© 2013 Aaron Atkinson


Really good pico de gallo starts with tomatoes and peppers grown in my small, 8×8 backyard garden. It doesn’t get much fresher than feeling the warmth of the sun still trapped inside the tomato as I dice it up by hand.

Really good pico de gallo takes a bit of pain to make. The acid from the limes and tomatoes eats away at my fingertips. The salt puckers my tongue. The onion makes me cry. And the jalapeno pepper oil sizzles in my eye after I wipe away an onion tear.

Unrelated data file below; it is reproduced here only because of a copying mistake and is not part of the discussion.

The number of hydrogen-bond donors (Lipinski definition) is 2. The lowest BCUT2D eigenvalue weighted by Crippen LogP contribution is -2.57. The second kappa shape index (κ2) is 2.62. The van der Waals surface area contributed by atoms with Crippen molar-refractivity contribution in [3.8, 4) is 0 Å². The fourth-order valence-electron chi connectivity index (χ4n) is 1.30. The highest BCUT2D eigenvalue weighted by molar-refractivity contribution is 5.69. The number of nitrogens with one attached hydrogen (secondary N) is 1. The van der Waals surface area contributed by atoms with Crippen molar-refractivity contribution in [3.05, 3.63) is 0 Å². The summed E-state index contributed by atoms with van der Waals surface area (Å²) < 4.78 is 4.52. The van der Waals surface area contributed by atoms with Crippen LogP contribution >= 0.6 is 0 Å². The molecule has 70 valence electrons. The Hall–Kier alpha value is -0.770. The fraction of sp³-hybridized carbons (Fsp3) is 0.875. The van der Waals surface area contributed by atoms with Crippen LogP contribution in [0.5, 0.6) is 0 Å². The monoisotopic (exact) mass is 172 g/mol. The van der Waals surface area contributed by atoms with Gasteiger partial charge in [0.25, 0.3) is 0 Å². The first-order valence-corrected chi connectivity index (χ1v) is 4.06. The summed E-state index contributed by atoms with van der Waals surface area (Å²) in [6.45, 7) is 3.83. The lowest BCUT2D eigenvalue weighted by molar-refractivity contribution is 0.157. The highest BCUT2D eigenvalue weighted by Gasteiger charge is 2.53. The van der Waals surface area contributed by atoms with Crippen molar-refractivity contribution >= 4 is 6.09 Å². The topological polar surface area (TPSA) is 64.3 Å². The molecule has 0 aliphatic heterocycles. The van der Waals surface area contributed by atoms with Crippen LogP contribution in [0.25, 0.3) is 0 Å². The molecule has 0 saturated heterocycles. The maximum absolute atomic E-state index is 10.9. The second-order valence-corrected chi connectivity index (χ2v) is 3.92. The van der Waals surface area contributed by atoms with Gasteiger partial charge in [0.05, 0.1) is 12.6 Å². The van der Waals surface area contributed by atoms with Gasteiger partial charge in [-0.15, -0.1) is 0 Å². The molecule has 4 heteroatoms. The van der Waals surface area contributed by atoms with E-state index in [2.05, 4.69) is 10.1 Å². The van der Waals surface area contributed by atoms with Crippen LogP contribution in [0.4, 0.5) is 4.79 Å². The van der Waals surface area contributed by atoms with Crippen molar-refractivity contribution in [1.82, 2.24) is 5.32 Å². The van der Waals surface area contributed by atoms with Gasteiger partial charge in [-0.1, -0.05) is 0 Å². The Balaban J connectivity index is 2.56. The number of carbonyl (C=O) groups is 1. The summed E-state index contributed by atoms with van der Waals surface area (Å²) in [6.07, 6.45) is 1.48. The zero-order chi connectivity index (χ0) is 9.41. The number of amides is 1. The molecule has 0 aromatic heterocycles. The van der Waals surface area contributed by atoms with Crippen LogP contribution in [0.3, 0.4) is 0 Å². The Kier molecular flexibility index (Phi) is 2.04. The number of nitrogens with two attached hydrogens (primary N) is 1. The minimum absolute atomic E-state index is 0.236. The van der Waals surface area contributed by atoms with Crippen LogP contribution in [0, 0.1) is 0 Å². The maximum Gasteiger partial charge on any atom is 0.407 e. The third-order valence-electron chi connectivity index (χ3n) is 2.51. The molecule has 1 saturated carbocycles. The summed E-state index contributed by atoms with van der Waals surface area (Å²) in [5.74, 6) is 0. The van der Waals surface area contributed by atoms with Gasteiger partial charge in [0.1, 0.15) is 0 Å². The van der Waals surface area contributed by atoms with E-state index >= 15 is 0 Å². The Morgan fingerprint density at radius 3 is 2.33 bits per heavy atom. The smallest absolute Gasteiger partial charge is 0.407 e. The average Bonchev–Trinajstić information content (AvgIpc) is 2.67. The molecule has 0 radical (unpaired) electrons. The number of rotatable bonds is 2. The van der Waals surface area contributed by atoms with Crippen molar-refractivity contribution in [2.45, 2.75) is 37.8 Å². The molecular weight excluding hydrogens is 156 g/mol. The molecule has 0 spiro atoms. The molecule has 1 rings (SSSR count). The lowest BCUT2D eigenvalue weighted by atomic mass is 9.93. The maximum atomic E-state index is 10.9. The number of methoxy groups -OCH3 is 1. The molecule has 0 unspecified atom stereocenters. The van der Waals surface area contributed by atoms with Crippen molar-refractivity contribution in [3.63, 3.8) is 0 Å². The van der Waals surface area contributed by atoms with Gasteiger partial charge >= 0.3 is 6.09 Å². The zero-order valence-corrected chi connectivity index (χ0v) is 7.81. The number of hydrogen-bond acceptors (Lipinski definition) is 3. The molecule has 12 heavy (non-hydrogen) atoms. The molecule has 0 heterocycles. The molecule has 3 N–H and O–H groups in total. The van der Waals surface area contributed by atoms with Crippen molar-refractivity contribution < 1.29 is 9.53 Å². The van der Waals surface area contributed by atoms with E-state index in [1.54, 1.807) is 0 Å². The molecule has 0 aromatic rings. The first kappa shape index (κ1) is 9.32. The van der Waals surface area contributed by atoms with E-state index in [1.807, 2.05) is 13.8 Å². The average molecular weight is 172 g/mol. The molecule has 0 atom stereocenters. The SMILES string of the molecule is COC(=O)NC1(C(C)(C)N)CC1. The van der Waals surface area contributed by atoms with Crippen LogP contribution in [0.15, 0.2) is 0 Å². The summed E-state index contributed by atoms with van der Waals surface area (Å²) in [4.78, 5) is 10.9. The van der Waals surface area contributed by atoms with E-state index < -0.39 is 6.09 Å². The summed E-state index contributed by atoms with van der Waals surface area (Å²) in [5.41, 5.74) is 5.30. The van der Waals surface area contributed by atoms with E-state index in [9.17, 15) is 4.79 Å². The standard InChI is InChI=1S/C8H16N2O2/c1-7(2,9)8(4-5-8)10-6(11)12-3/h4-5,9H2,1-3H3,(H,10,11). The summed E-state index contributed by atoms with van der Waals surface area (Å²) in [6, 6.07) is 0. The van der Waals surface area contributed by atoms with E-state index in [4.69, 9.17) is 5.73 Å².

But to me, it’s worth the pain.

To me, the layers of flavor that dance in my mouth are nothing short of concentrated summertime.

And all of this is why, to me, really good pico de gallo is one of the culinary highlights of the year.


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